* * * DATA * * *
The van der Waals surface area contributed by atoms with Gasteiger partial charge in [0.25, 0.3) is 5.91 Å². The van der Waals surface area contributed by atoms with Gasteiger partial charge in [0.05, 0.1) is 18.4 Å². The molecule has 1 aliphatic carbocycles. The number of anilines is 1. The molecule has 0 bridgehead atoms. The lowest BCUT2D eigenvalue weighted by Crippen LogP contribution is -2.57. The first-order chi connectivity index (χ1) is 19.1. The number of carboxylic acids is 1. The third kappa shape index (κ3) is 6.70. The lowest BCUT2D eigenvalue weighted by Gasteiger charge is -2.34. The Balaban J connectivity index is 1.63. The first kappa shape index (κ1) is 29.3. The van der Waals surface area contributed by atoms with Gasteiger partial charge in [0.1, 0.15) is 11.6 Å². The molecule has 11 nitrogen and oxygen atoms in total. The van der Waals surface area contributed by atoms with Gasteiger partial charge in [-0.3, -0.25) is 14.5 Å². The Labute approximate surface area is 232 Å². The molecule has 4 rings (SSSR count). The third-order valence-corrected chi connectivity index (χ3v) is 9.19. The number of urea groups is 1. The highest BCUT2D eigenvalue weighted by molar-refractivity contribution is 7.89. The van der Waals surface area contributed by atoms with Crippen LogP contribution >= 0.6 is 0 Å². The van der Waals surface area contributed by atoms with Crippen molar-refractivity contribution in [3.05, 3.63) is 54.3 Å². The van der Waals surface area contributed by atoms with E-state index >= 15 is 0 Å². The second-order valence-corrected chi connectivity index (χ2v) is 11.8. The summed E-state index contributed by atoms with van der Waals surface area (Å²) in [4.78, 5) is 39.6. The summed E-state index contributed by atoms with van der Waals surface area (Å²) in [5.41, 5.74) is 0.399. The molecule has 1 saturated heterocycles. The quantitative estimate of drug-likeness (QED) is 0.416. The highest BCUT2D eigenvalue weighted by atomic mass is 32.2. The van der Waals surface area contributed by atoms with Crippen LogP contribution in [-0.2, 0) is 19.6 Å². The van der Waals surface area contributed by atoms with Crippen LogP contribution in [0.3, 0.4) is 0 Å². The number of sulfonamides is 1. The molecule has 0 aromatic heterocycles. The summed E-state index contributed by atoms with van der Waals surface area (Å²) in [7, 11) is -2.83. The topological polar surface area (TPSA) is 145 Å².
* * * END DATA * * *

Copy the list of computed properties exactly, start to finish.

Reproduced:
The van der Waals surface area contributed by atoms with Gasteiger partial charge in [0.25, 0.3) is 5.91 Å². The van der Waals surface area contributed by atoms with Gasteiger partial charge in [0.05, 0.1) is 18.4 Å². The molecule has 1 aliphatic carbocycles. The number of anilines is 1. The molecule has 0 bridgehead atoms. The lowest BCUT2D eigenvalue weighted by Crippen LogP contribution is -2.57. The first-order chi connectivity index (χ1) is 19.1. The number of carboxylic acids is 1. The third kappa shape index (κ3) is 6.70. The lowest BCUT2D eigenvalue weighted by Gasteiger charge is -2.34. The Balaban J connectivity index is 1.63. The first kappa shape index (κ1) is 29.3. The van der Waals surface area contributed by atoms with Gasteiger partial charge in [0.1, 0.15) is 11.6 Å². The molecule has 11 nitrogen and oxygen atoms in total. The van der Waals surface area contributed by atoms with Gasteiger partial charge in [-0.3, -0.25) is 14.5 Å². The Labute approximate surface area is 232 Å². The molecule has 4 rings (SSSR count). The third-order valence-corrected chi connectivity index (χ3v) is 9.19. The number of urea groups is 1. The highest BCUT2D eigenvalue weighted by molar-refractivity contribution is 7.89. The van der Waals surface area contributed by atoms with Crippen LogP contribution >= 0.6 is 0 Å². The van der Waals surface area contributed by atoms with Crippen molar-refractivity contribution in [3.05, 3.63) is 54.3 Å². The van der Waals surface area contributed by atoms with E-state index >= 15 is 0 Å². The second-order valence-corrected chi connectivity index (χ2v) is 11.8. The summed E-state index contributed by atoms with van der Waals surface area (Å²) in [4.78, 5) is 39.6. The summed E-state index contributed by atoms with van der Waals surface area (Å²) in [5.41, 5.74) is 0.399. The molecule has 1 saturated heterocycles. The quantitative estimate of drug-likeness (QED) is 0.416. The highest BCUT2D eigenvalue weighted by atomic mass is 32.2. The van der Waals surface area contributed by atoms with Crippen LogP contribution in [-0.2, 0) is 19.6 Å². The van der Waals surface area contributed by atoms with Crippen LogP contribution in [0.3, 0.4) is 0 Å². The number of sulfonamides is 1. The molecule has 0 aromatic heterocycles. The summed E-state index contributed by atoms with van der Waals surface area (Å²) in [7, 11) is -2.83. The topological polar surface area (TPSA) is 145 Å².